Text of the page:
Do you have critical number sense?

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Published on July 16, 2016 with No Comments

Pick a number. But not any number. Pick your critical number and try to improve it. In any given scenario a critical number could be anything but in business the critical number is a number that represents the company’s weak point. Find that number and focus on improving it. So says Jack Stack, CEO of SRC holdings, a company that works with Original Equipment Manufacturers on a wide range of products. Improving your critical number is best accomplished with Stack’s signature, “Open Book Management” style where all employees are called upon to direct their time and efforts toward the selected goal. Continuous improvement of the critical number is the key to long term sustainability and prosperity.
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Your critical number could be anything from, your debt-to-equity ratio, sales-per-employee, inventory turnover, billable hours or cash flow. If it’s not where you’d like it to be, Stack recommends you set a goal and harness the power of your employees. Their compensation and job security depends on it. At SRC employees receive bonuses for reaching and exceeding the goals. But instead of a large end of fiscal year bonus, the company gives mini bonuses each quarter. Say ten percent in the first quarter then twenty percent the next. This levels out the work so employees are less likely to slack off early on then go for the mad scramble to reach goals at the end of the year.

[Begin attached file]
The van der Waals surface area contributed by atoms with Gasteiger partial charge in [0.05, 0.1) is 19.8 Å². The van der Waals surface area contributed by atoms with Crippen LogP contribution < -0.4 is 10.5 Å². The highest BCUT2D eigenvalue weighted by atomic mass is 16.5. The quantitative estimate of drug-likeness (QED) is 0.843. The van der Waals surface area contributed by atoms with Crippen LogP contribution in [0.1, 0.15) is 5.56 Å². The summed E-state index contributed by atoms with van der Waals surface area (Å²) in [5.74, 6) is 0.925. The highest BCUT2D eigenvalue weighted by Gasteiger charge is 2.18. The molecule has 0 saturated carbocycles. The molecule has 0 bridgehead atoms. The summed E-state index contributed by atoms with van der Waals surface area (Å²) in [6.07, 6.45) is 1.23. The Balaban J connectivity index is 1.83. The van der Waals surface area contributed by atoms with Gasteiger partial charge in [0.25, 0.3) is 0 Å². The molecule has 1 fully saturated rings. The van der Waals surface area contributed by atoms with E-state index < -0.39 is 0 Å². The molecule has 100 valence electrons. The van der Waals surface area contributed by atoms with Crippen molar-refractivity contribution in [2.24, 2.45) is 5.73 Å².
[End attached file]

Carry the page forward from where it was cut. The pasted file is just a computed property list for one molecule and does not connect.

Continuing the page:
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Like IDQ and KFC, SRC is a contraction of Springfield ReManufacturing Corporation, based in Missouri. Stack founded the company in the 1980s when he engineered an employee buyout of International Harvester’s remanufacturing facilities. The process of remanufacturing can mean different things to different people. Ink cartridge re-filling is a common example. SRC companies are generally involved in taking apart “stuff,” such as engines, finding flawed or broken parts and remaking them.

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